While the recession means hard times for most people, it's a godsend for the repo man, the person who shows up—often unexpectedly—to snatch your property when you're behind on payments.
At [Repo man Charlie Clarke's] employer, Fort Lauderdale boat repossessor and auctioneer National Liquidators, business has tripled in the last 18 months as higher maintenance fees, fuel and docking costs—as well as the real-estate crisis—have put boat owners behind on payments.
"Before the house, everything else goes," says Clarke, a former navy engineer who's never seen more boats in five years on the job. He has taken small motorboats, sailboats and multimillion-dollar yachts. For the 63-footer he takes on this day, its loan hasn't been paid for months, with $200,000 overdue.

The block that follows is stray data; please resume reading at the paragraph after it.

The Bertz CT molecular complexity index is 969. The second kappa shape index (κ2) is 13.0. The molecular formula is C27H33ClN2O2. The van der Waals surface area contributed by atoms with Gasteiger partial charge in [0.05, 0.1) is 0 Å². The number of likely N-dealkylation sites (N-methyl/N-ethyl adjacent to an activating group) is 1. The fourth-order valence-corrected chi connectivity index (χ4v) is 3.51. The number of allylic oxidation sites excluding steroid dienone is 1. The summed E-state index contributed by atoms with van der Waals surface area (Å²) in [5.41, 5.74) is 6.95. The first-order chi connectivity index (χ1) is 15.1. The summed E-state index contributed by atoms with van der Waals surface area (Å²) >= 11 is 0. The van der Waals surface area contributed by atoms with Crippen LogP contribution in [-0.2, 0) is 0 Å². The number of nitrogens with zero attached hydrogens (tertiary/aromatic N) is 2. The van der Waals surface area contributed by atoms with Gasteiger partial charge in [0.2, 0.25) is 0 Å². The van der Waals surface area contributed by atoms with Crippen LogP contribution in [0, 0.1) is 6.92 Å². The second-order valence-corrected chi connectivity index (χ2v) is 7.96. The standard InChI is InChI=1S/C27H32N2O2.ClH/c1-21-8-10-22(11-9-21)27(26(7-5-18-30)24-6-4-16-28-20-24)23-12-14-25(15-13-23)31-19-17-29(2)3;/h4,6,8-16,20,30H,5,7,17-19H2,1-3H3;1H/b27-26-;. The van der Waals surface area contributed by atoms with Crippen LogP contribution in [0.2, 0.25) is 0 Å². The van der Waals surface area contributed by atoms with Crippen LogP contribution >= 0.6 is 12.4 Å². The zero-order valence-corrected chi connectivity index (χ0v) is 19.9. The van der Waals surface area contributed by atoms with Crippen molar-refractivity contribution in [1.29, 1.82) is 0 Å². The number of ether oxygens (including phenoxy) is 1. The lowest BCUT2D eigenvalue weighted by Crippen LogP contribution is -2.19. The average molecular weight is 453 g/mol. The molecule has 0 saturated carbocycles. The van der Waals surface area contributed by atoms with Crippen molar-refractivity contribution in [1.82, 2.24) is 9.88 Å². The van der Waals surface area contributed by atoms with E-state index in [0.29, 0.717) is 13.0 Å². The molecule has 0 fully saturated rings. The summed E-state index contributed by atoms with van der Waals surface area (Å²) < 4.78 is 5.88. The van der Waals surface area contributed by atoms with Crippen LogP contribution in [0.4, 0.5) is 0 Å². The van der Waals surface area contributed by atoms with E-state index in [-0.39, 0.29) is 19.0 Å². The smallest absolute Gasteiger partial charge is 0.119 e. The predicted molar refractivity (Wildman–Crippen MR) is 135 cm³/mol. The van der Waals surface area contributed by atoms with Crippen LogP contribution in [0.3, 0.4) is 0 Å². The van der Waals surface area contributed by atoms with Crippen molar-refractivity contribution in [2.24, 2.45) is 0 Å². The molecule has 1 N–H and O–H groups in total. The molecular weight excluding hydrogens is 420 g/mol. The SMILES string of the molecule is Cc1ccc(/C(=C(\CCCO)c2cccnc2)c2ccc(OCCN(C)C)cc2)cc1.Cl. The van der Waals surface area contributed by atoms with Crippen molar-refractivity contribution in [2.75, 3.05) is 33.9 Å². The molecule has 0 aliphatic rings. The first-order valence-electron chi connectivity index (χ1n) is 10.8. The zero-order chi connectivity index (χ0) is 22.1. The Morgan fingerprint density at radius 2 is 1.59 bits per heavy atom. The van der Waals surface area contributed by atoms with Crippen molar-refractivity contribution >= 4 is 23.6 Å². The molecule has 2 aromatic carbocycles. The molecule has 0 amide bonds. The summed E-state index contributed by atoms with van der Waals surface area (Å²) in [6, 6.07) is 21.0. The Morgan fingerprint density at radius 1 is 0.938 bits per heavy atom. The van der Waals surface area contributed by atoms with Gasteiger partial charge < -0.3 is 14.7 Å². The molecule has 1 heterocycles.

I grew up in a Florida neighborhood where repos were a daily occurrence long before the housing bubble burst, and as such, I view folks like Clark with a mixture of disgust and awe: they make their money off saps who can't pay the bills, but they do so with incredible efficiency. As Bryan Burrough points out in his Vanity Fair story about the collapse of Bear Stearns, one person's (or company's) bad news, is another person's cause for celebration.
Katherine Mangu-Ward blogged here about the repo man's alleged credit crunch cohort: payday lenders.
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